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1954 Ford Popular 103e
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kevin2306



Joined: 01 Jul 2013
Posts: 1331
Location: nr Llangollen, north wales

PostPosted: Sun Oct 20, 2013 7:38 pm    Post subject: Reply with quote

have you got this car inside under cover yet?

kev
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Mahoney54



Joined: 23 Jul 2013
Posts: 54
Location: North West

PostPosted: Sun Oct 20, 2013 7:43 pm    Post subject: Reply with quote

Sadly the garage is full of bikes.. So it can't go in there (also not sure if it would fit or not!!) it has a small cover on it at the moment, but doesn't cover all the car, mainly the roof and part of the bonnet!!
On eBay as we speak trying to locate one that will fit.. The Pops shape doesn't help!!

Charlotte! Smile
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kevin2306



Joined: 01 Jul 2013
Posts: 1331
Location: nr Llangollen, north wales

PostPosted: Sun Oct 20, 2013 8:02 pm    Post subject: Reply with quote

charlotte, i fear that unless you get it out of the weather it will deteriorate quicker than you can restore it!
can you not farm some of the bikes out to make space or rent a lockup?

kev
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Mahoney54



Joined: 23 Jul 2013
Posts: 54
Location: North West

PostPosted: Sun Oct 20, 2013 8:34 pm    Post subject: Reply with quote

Sadly not! They're expensive classic bikes (I've already asked my dad and got a no!) so can't store them outside!! A cover has been purchased for him now.. So he'll be covered up soon!
He has spent the last 5years outside with no cover at all, it's only since we decided to restore him, that he's had a cover!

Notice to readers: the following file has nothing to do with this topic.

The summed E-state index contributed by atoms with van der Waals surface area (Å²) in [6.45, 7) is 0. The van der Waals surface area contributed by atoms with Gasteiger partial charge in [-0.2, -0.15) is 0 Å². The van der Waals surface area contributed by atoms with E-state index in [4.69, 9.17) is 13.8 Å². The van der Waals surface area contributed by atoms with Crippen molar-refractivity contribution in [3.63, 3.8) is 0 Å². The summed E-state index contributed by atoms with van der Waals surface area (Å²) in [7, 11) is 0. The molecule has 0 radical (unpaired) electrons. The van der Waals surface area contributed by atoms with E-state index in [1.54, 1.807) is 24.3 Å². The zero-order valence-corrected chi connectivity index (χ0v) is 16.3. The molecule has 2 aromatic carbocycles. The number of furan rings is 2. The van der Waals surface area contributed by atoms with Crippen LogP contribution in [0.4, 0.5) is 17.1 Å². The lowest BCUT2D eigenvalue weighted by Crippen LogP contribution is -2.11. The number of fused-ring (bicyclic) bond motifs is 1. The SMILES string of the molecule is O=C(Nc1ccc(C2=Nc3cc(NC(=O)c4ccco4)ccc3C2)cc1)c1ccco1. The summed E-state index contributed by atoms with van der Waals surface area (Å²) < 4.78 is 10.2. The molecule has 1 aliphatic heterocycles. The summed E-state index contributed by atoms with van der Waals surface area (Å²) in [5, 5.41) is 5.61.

He should be running soon, if all goes to plan!! Smile

Charlotte Smile
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kevin2306



Joined: 01 Jul 2013
Posts: 1331
Location: nr Llangollen, north wales

PostPosted: Sun Oct 20, 2013 8:42 pm    Post subject: Reply with quote

when i had more bikes than i could store at home i had an arrangement with a local transport museum so they displayed them safely and i got free dry and secure storage.

kev
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Mahoney54



Joined: 23 Jul 2013
Posts: 54
Location: North West

PostPosted: Sun Oct 27, 2013 5:47 pm    Post subject: Reply with quote

So today.. Only a small thing, I removed the headlining to
See if and what holes, rust or anything may be lurking below!!




Before pictures.. And the after!



So discovered no holes, no bad rust, more cosmetical than anything!! The small leak we've discovered is because the seal on the vinyl roof has gone, so another thing to add to the to-do list!!!
Also, The Pop now has a cover too.. Just on time for winter!!

Charlotte Smile
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roverdriver



Joined: 18 Oct 2008
Posts: 1146
Location: 100 miles from Melbourne, Victoria, Australia

PostPosted: Mon Oct 28, 2013 10:17 am    Post subject: Reply with quote

Good work, Charlotte. Glad to hear that your car is now under cover too.

If you are a bit of a seamstress as well as a mechanic, then making up a new headlining should not bee to difficult. I am sure that with the old material as a guide and template you'll find it fairly straight forward.

Many years ago, when we did our Model A Ford, my wife had to add a bit extra onto the lining, after I had fitted it almost all the way. She had to stand within the body (no floorboards at that stage), and hand-sew the extra piece in with her hands over her head- very difficult, but it worked and the job lasted.
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JR FLYWHEEL



Joined: 25 Mar 2008
Posts: 80
Location: Hornchurch Essex

PostPosted: Tue Oct 29, 2013 10:55 pm    Post subject: Ford Popular 103E Reply with quote

Hello Charlotte,

Can i also advise you to check under the dash board of your pop.